We Might Have Seen The First Gravitational Waves From A Neutron Star Colliding With A Black Hole

Artist's impression of a black hole colliding with a neutron star. Shutterstock/Kostafly

The third run of gravitational wave observations by the LIGO-Virgo network, which started on April 1, has already produced some stellar results. The observatories not only spotted a candidate neutron star collision on April 25, but they might also have observed a neutron star colliding with a black hole.

This could be the first discovery of gravitational waves from such an event. Along with these two candidate detections the collaboration has detected three more black hole mergers. This brings the total of confirmed and potential detections of gravitational waves to 16 since the first detection in 2015.

"The universe is keeping us on our toes," Patrick Brady, spokesperson for the LIGO Scientific Collaboration and a professor of physics at the University of Wisconsin-Milwaukee, said in a statement. "We're especially curious about the April 26 candidate. Unfortunately, the signal is rather weak. It's like listening to somebody whisper a word in a busy café; it can be difficult to make out the word or even to be sure that the person whispered at all. It will take some time to reach a conclusion about this candidate."

The April 25 event (S190425z) was only seen by two detectors, which makes it difficult to pinpoint in the sky. This makes follow-up observations with conventional telescopes very unlikely. The April 26 possible merger, referred to as S190426c, was detected by all three instruments and researchers were able to narrow it down to a location within 3 percent of the area of the sky. Still sizable but possibly enough to discover a light-emitting counterpart.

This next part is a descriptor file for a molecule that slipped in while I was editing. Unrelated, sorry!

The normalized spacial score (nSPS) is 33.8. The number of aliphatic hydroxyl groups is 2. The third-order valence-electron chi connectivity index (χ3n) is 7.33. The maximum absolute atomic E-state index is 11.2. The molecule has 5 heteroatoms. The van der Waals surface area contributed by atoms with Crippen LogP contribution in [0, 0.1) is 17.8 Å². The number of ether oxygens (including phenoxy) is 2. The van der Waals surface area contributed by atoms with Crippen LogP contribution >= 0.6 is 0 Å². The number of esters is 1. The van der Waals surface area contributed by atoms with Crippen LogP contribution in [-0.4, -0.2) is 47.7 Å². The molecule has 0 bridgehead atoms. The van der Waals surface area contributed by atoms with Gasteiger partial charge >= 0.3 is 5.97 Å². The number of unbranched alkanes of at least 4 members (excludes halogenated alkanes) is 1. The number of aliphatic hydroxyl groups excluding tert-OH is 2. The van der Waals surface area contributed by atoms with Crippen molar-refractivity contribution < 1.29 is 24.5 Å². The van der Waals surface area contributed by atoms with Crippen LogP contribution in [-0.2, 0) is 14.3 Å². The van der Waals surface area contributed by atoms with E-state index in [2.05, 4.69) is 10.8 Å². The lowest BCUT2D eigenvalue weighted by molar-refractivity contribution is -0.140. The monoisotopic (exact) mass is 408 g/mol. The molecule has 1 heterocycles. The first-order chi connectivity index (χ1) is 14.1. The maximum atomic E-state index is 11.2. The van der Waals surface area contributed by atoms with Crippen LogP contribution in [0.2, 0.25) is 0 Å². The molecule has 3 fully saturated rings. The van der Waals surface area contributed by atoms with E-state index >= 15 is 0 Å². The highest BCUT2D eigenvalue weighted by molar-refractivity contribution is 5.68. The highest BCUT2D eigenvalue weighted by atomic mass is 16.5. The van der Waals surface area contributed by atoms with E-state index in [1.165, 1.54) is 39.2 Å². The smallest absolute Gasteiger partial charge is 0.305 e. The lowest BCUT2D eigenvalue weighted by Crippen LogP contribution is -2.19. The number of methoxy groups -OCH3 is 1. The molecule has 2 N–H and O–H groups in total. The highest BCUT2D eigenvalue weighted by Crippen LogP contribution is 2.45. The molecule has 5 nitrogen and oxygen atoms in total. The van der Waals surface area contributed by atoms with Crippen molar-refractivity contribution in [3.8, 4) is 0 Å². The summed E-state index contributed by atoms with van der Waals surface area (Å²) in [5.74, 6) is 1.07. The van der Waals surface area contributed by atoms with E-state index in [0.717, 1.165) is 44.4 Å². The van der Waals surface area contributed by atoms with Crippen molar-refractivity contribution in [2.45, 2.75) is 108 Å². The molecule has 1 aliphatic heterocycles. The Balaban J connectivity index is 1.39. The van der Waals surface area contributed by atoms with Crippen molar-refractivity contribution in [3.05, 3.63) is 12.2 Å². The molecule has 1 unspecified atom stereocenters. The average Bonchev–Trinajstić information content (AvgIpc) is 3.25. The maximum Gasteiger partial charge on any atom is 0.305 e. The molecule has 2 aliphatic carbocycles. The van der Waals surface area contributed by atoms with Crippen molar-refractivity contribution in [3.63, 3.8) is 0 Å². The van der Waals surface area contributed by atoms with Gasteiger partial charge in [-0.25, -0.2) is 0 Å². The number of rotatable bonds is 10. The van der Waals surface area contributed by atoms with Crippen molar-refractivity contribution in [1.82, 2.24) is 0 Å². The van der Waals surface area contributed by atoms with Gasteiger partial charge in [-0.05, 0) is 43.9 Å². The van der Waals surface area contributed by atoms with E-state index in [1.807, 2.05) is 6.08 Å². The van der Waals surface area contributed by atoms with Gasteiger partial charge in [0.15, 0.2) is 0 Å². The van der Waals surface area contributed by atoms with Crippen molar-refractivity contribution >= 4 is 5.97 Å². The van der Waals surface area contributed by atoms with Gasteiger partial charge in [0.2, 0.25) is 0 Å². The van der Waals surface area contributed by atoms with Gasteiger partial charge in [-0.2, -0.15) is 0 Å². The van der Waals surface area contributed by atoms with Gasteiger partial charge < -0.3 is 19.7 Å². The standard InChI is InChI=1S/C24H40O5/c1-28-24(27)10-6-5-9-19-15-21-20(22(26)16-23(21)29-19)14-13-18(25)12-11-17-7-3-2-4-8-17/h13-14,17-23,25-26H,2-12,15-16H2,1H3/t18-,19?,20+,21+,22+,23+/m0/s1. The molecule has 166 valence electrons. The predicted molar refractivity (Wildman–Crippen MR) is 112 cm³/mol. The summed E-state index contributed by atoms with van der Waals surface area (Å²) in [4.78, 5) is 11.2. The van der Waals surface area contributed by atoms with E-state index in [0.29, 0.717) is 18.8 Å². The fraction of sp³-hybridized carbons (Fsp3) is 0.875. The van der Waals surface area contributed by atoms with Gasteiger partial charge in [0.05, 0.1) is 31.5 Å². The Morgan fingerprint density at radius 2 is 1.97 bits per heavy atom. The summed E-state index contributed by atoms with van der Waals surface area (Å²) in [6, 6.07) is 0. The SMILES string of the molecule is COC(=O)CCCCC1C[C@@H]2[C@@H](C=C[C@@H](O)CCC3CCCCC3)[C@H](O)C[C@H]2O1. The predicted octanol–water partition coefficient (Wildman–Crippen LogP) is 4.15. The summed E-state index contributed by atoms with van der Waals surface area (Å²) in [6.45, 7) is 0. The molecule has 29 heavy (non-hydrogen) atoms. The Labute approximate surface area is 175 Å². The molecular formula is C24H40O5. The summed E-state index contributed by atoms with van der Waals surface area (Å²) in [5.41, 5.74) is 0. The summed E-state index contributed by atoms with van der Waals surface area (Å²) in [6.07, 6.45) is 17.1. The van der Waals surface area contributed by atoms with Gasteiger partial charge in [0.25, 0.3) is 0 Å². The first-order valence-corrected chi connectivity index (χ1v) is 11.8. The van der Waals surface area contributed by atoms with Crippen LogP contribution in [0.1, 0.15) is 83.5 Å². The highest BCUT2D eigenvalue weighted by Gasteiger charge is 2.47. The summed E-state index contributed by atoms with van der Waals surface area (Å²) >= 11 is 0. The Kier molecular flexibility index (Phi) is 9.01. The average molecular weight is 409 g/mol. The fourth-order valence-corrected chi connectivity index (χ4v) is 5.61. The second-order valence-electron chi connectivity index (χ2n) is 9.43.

“The first month of LIGO-Virgo’s third observing run has been truly amazing, potentially bringing us the discovery of the so far missing third, hybrid class of mergers – a neutron star merging with a black hole," said Professor Vicky Kalogera, Director of the Center for Interdisciplinary Exploration and Research in Astrophysics at Northwestern University and member of the LIGO Scientific Collaboration, in an emailed statement. "Our multi-messenger team at Northwestern has been kept on its feet, and it is a treasure to be in this intellectual environment that combines both sides of the data analyses and the computer simulations of potential sources to understand what these signals are telling us.” 

The collaboration has issued public alerts regarding S190425z and S190426c, which have been picked up by both electromagnetic and astro-particle observatories on the ground and in space. No light-emitting counterpart has been identified at this stage but the search continues.

“It has been a truly spectacular start of the ‘hunting season’ for light from gravitational-wave sources. Our team is ready to repoint the Keck telescopes, among the largest on the globe," Assistant Professor Raffaella Margutti, also at Northwestern, explained. "We are still searching for any photon produced by the two mergers detected last month by LIGO-Virgo that might be able to reach our detectors on Earth and in space.” 

LIGO, which stands for Laser Interferometer Gravitational-Wave Observatory, is made of two L-shaped 4-kilometer-long (2.5-mile) detectors, one in Louisiana and one in Washington State. Virgo is similar in structure but slightly smaller and is located in Italy. If you want to be among the first to know about possible gravitational wave detections, there is an app available for iPhone.

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